20. 20. Gupta RK, Cloughesy TF, Sinha U, Garakian J, Lazareff J, et al. (2000) Relationships between choline magnetic resonance spectroscopy, apparent diffusion coefficient and quantitative histopathology in human glioma. J Neurooncol 50: 215–226.
  21. 21. Manenti G, Di Roma M, Mancino S, Bartolucci DA, Palmieri G, et al. (2008) Malignant renal neoplasms: correlation between ADC values and cellularity in diffusion weighted magnetic resonance imaging at 3 T. Radiol Med. 113: 199–213.
  22. 22. Hayashida Y, Hirai T, Morishita S, Kitajima M, Murakami R, et al. (2006) Diffusion-weighted imaging of metastatic brain tumors: comparison with histologic type and tumor cellularity. AJNR Am J Neuroradiol 27: 1419–1425.
  23. 23. Barajas RF Jr, Rubenstein JL, Chang JS, Hwang J, Cha S (2010) Diffusion-weighted MR imaging derived apparent diffusion coefficient is predictive of clinical outcome in primary central nervous system lymphoma. AJNR Am J Neuroradiol 31: 60–66.
  24. 24. Kyriazi S, Nye E, Stamp G, Collins DJ, Kaye SB, et al. (2010) Value of diffusion-weighted imaging for assessing site-specific response of advanced ovarian cancer to neoadjuvant chemotherapy: correlation of apparent diffusion coefficients with epithelial and stromal densities on histology. Cancer Biomark 7: 201–210.
  25. 25. Kono K, Inoue Y, Nakayama K, Shakudo M, Morino M, et al. (2001) The role of diffusion-weighted imaging in patients with brain tumors. AJNR Am J Neuroradiol 22: 1081–1088.
  26. 26. Sugahara T, Korogi Y, Kochi M, Ikushima I, Shigematu Y, et al. (1999) Usefulness of diffusion-weighted MRI with echo-planar technique in the evaluation of cellularity in gliomas. J Magn Reson Imaging 9: 53–60.
  27. 27. Matoba M, Tonami H, Kondou T, Yokota H, Higashi K, et al. (2007) Lung carcinoma: diffusion-weighted mr imaging–preliminary evaluation with apparent diffusion coefficient. Radiology 243: 570–577.
  28. 28. Humphries PD, Sebire NJ, Siegel MJ, Olsen OE (2007) Tumors in pediatric patients at diffusion-weighted MR imaging: apparent diffusion coefficient and tumor cellularity. Radiology 245: 848–854.
  29. 29. Ginat DT, Mangla R, Yeaney G, Johnson M, Ekholm S (2012) Diffusion-weighted imaging for differentiating benign from malignant skull lesions and correlation with cell density. AJR Am J Roentgenol 198: W597–601.
  30. 30. Hatakenaka M, Soeda H, Yabuuchi H, Matsuo Y, Kamitani T, et al. (2008) Apparent diffusion coefficients of breast tumors: clinical application. Magn Reson Med Sci 7: 23–29.
  31. 31. Yamashita Y, Kumabe T, Higano S, Watanabe M, Tominaga T (2009) Minimum apparent diffusion coefficient is significantly correlated with cellularity in medulloblastomas. Neurol Res 31: 940–946.
  32. 32. Guo AC, Cummings TJ, Dash RC, Provenzale JM (2002) Lymphomas and high-grade astrocytomas: comparison of water diffusibility and histologic characteristics. Radiology 224: 177–183.
  33. 33. Plank C, Koller A, Mueller-Mang C, Bammer R, Thurnher MM (2007) Diffusion-weighted MR imaging (DWI) in the evaluation of epidural spinal lesions. Neuroradiology 49: 977–985.
  34. 34. Wang Y, Chen ZE, Yaghmai V, Nikolaidis P, McCarthy RJ, et al. (2011) Diffusion-weighted MR imaging in pancreatic endocrine tumors correlated with histopathologic characteristics. J Magn Reson Imaging 33: 1071–1079.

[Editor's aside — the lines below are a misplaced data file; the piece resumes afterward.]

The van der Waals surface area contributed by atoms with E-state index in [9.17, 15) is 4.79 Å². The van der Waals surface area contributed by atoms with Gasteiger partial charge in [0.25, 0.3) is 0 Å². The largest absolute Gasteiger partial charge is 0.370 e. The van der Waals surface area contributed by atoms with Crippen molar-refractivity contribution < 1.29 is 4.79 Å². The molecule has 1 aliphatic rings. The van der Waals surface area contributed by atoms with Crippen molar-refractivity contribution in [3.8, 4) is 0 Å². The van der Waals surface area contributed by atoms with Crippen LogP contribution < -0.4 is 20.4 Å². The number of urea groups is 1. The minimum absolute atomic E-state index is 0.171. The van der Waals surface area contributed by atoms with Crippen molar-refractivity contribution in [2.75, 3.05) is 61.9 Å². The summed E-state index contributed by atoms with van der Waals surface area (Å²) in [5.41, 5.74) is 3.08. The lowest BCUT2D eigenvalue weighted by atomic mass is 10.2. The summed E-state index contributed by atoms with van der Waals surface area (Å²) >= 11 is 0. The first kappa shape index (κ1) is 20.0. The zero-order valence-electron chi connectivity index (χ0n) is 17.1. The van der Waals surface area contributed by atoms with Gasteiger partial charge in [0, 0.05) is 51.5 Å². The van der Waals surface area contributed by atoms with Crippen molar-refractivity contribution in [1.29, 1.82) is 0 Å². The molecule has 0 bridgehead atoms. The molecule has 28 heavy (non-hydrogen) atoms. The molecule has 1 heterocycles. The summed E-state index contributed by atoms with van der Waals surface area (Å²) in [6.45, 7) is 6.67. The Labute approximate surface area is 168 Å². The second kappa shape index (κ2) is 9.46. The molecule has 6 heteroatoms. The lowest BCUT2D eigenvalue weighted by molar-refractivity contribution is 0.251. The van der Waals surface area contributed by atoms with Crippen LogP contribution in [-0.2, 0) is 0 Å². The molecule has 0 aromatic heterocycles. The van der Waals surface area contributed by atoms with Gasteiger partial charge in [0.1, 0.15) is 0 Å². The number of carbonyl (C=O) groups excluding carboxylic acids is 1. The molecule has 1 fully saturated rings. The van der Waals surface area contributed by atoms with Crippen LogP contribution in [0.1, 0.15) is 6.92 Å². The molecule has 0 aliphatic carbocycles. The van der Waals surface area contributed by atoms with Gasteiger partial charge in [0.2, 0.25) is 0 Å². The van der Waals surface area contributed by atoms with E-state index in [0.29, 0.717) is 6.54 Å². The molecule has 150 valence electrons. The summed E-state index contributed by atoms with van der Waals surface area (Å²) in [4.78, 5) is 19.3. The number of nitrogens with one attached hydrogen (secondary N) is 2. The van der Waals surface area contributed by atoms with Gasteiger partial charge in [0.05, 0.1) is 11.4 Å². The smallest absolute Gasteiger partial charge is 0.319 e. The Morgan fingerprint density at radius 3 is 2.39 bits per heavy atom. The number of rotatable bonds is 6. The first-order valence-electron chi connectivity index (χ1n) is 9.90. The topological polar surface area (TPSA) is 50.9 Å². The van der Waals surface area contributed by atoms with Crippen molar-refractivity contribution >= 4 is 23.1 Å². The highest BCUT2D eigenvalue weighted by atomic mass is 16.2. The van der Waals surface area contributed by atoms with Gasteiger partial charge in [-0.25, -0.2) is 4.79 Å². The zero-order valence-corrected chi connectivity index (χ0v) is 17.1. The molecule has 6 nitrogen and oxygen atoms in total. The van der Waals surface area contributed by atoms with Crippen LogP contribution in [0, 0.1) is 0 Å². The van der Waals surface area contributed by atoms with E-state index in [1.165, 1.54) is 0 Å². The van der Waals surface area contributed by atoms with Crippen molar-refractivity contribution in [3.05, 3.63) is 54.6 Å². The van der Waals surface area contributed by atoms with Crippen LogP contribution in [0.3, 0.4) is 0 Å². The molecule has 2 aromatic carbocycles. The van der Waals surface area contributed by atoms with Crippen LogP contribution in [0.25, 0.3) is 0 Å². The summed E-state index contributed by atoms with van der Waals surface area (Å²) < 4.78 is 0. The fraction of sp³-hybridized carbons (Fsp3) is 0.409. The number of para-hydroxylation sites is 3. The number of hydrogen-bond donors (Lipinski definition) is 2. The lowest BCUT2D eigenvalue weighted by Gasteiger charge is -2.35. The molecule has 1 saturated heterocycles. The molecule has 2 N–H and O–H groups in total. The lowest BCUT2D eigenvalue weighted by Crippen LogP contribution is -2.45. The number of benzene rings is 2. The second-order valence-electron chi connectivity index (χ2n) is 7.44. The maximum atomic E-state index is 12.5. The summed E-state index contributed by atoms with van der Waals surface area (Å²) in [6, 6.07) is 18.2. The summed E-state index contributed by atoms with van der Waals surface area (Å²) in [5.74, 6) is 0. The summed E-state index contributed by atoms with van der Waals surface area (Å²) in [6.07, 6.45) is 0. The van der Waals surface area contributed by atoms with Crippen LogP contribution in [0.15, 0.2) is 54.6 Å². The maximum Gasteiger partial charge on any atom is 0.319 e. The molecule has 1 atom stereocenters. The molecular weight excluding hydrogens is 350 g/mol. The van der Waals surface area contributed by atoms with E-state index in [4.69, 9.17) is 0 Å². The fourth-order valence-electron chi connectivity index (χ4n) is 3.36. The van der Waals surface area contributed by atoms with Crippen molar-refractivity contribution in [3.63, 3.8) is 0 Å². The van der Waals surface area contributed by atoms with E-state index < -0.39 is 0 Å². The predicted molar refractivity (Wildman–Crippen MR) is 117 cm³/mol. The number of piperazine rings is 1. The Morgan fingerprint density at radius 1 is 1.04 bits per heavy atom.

35. 35. Jenkinson MD, du Plessis DG, Smith TS, Brodbelt AR, Joyce KA, et al. (2010) Cellularity and apparent diffusion coefficient in oligodendroglial tumours characterized by genotype. J Neurooncol 96: 385–392.
  36. 36. Yoshikawa MI, Ohsumi S, Sugata S, Kataoka M, Takashima S, et al. (2008) Relation between cancer cellularity and apparent diffusion coefficient values using diffusion-weighted magnetic resonance imaging in breast cancer. Radiat Med 26: 222–226.
  37. 37. Sadeghi N, D′Haene N, Decaestecker C, Levivier M, Metens T, et al. (2008) Apparent diffusion coefficient and cerebral blood volume in brain gliomas: relation to tumor cell density and tumor microvessel density based on stereotactic biopsies. AJNR Am J Neuroradiol 29: 476–482.
  38. 38. Whiting P, Rutjes AW, Reitsma JB, Bossuyt PM, Kleijnen J (2003) The development of QUADAS: a tool for the quality assessment of studies of diagnostic accuracy included in systematic reviews. BMC Med Res Methodol 3: 25.
  39. 39. Whiting PF, Weswood ME, Rutjes AW, Reitsma JB, Bossuyt PN, et al. (2006) Evaluation of QUADAS, a tool for the quality assessment of diagnostic accuracy studies. BMC Med Res Methodol 6: 9.
  40. 40. Rupinski MT, Dunlap WP (1996) Approximating Pearson product-moment correlations from Kendall’s tau and Spearman’s rho. Educational and psychological measurement 56: 419–429.
  41. 41. Chalkidou A, Landau DB, Odell EW, Cornelius VR, O′Doherty MJ, et al. (2012) Correlation between Ki-67 immunohistochemistry and 18F-Fluorothymidine uptake in patients with cancer: A systematic review and meta-analysis. European Journal of Cancer 48: 3499–3513.
  42. 42. Wilson DB, Lipsey MW (2001) The role of method in treatment effectiveness research: evidence from meta-analysis. Psychological methods 6: 413.
  43. 43. Leeflang MM, Deeks JJ, Gatsonis C, Bossuyt PM (2008) Systematic reviews of diagnostic test accuracy. Ann Intern Med 149: 889–897.
  44. 44. Zamora J, Abraira V, Muriel A, Khan K, Coomarasamy A (2006) Meta-DiSc: A software for meta-analysis of test accuracy data. BMC Medical Research Methodology 6: 31.
  45. 45. Higgins JP, Thompson SG, Deeks JJ, Altman DG (2003) Measuring inconsistency in meta-analyses. BMJ 327: 557–560.
  46. 46. Moher D, Liberati A, Tetzlaff J, Altman DG (2009) Preferred reporting items for systematic reviews and meta-analyses: the PRISMA statement. PLoS Med 6: e1000097.
  47. 47. Bonekamp S, Corona-Villalobos CP, Kamel IR (2012) Oncologic applications of diffusion-weighted MRI in the body. J Magn Reson Imaging 35: 257–279.
  48. 48. Chenevert TL, Stegman LD, Taylor JM, Robertson PL, Greenberg HS, et al. (2000) Diffusion magnetic resonance imaging: an early surrogate marker of therapeutic efficacy in brain tumors. J Natl Cancer Inst 92: 2029–2036.
  49. 49. McAuley L, Ba’Pham, Tugwell P, Moher D (2000) Does the inclusion of grey literature influence estimates of intervention effectiveness reported in meta-analyses? Lancet 356: 1228–1231.
  50. 50. Cabada T, Caballero MC, Insausti I, Alvarez de Eulate N, Bacaicoa C, et al. (2009) [The role of diffusion-weighted imaging in the evaluation of meningiomas: radio-pathologic correlation]. Radiologia 51: 411–419.